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Old 04-18-2015, 12:01 AM   #29
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Which contraption? The water heater?
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Old 04-18-2015, 12:03 AM   #30
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Does anyone know what this metal L shaped attachment by the light is the only thing I can figure is that maybe it's used for leveling your trailer and is missing a part or something but I can't tell any ideas?
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Old 04-18-2015, 12:05 AM   #31
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We're the propane lines original attached to the outside of the skin on the bottom of the trailer or is this something so when did after the fact in some ways it would make sense to have it on the inside but in order to repair or replace having it in the outside make some sense does anyone know what is original propane tubing on the outside or inside?
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Old 04-18-2015, 06:24 AM   #32
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Quote:
Originally Posted by idahoair View Post
Does anyone know what this metal L shaped attachment by the light is the only thing I can figure is that maybe it's used for leveling your trailer and is missing a part or something but I can't tell any ideas?

It looks like a nasty after market slicing maching. Best to get rid of it and put a rivet in the hole. Nobody will notice unless they own an Airstream. Jim


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Old 04-18-2015, 07:00 AM   #33
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All of the gas lines were originally put under the belly pan. This is to keep gas (in the event of a leak) from building up either inside of the belly pan or inside the trailer. And I agree with Jim that you should remove the slicer on the side of your trailer. It's not stock. Make sure you seal the rivet when you replace it. :-)
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Old 04-18-2015, 09:07 AM   #34
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Didn't know it'd be this much fun eh?


Correctly installed propane lines are outside as they appear in your questioned image. One must always keep in mind that transitioning from year to year, it seems that Airstream, justifiably so, used up whatever stock was laying around in inventory bins and shelves, so it is very possible to have “last years” design parts.
What year the switch occurred from black pipe to all flexible/soft copper propane plumbing, Who knows? How each different shift of assemblers configured the lines may be a matter of how far they had to walk to get the parts. There's a hardware store a few minutes walk from the jackson center assembly barn. My guess is that you are looking at the original install.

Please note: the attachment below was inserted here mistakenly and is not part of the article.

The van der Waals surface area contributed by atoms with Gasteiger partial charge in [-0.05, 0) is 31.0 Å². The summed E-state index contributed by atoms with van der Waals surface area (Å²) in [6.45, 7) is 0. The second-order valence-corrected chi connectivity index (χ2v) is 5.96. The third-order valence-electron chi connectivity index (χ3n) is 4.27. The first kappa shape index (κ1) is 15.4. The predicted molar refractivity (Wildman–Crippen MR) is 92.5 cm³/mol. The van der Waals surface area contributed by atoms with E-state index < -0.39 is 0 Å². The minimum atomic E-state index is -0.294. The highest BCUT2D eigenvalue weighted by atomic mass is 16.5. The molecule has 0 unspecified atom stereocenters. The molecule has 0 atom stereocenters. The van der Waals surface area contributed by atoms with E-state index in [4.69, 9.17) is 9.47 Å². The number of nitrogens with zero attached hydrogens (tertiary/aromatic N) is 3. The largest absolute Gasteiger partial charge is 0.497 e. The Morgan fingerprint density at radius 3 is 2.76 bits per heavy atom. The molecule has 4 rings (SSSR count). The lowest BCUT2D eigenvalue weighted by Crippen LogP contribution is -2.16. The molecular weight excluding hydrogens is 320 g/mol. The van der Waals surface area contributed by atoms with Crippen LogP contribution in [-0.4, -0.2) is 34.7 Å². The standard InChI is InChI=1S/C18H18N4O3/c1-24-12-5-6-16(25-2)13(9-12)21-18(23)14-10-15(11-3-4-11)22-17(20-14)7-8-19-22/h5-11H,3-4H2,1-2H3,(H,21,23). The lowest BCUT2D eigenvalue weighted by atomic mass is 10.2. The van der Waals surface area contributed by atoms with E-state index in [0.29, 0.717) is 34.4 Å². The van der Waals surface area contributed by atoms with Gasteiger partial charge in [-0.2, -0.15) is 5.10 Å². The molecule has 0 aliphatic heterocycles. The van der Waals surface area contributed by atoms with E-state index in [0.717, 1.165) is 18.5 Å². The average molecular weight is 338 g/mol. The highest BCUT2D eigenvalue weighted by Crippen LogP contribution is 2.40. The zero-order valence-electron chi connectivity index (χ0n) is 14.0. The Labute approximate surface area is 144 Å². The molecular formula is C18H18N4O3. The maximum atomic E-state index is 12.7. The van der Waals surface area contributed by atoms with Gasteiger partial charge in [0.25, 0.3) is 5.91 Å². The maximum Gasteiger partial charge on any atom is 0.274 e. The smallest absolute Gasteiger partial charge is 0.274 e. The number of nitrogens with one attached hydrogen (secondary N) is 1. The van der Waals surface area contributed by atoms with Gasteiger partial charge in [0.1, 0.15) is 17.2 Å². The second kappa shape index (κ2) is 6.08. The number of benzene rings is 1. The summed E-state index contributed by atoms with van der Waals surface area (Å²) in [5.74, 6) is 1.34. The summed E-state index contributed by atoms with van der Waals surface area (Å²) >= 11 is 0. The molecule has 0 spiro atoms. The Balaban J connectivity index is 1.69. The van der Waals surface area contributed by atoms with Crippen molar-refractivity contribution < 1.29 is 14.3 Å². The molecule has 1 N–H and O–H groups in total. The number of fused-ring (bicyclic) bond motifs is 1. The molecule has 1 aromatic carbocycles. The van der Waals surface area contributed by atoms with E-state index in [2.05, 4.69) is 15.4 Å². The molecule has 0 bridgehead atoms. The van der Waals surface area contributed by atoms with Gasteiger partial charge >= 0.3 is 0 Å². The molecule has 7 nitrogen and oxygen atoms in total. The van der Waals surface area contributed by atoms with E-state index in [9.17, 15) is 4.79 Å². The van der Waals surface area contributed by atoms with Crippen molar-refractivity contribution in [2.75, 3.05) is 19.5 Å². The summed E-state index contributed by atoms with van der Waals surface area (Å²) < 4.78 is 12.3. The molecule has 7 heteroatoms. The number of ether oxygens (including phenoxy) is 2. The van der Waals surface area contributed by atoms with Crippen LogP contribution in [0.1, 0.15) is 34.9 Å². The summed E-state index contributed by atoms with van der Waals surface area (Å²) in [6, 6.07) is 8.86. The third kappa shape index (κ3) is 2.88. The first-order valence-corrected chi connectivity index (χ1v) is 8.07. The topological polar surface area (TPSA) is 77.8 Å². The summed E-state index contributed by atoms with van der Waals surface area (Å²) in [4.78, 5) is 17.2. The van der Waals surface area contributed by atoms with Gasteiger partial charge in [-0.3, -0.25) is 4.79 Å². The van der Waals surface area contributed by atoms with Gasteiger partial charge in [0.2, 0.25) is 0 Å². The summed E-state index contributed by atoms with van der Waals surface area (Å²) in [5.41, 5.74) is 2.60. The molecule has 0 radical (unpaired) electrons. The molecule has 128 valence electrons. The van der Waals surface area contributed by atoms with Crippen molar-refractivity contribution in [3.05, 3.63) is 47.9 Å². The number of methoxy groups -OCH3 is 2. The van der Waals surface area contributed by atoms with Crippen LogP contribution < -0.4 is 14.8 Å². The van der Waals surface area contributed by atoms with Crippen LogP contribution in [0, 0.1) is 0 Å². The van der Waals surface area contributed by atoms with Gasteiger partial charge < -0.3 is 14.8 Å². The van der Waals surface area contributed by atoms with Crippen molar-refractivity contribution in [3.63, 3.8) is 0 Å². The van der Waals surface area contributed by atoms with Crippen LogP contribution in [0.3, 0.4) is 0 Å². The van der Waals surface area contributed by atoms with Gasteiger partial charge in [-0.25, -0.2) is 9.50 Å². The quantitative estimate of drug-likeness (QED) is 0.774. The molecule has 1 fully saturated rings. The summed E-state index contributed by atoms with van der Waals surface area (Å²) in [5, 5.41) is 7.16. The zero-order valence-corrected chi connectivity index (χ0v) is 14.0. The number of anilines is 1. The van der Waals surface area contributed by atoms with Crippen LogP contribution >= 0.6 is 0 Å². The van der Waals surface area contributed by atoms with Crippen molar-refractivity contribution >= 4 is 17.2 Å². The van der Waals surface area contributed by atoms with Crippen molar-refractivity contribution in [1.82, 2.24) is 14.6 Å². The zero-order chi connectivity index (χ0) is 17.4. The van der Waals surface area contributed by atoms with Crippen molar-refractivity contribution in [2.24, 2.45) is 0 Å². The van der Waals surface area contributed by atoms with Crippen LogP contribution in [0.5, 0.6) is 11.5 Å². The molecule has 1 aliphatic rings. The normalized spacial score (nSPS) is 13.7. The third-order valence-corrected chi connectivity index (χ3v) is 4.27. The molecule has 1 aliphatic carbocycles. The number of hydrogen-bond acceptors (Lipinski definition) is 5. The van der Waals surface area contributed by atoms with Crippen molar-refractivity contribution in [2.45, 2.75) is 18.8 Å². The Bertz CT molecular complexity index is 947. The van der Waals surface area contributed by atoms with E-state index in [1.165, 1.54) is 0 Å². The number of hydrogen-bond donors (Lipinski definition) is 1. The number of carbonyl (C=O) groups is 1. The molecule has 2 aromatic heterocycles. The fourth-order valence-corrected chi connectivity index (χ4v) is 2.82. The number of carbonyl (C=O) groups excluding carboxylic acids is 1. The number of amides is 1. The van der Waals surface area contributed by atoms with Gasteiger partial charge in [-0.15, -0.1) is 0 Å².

It appears that you have a blend of copper and iron. I'd switch out to all new copper as I feel that fifty year-old iron pipe, especially at the transition nipples ( there is a right and wrong way to do this), cannot be trusted.
It's OK to single flare copper for propane, properly regulated, there's less than one PSI in those lines. Considering the risk, new copper's pretty cheap, and flaring is an easily learned skill.



Inhaling raw propane gas will kill you before an explosive concentration accumulates.


Keep Diggin'!!
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Old 04-18-2015, 12:24 PM   #35
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My 66 Trade Wind was all flare copper tube. I did replace it, and yes, flaring copper tube is pretty easy. It make a very positive seal.

The photo shows where previous owners capped off various propane lines. I bought my trailer with no water heater or furnace.

David
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Old 04-18-2015, 02:02 PM   #36
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Our Globetrotter is galvanized pipe for the main down the middle of the trailer, with flexible, flare fitting copper laterals to the appliances. You would not mix copper and iron in a water plumbing system without using a di-electric connection because of corrosion (the two metals make a sort of battery and will quickly eat away at the iron pipe) BUT I don't think this is an issue with gas, since there is not the moisture problem that you have with water supply plumbing.
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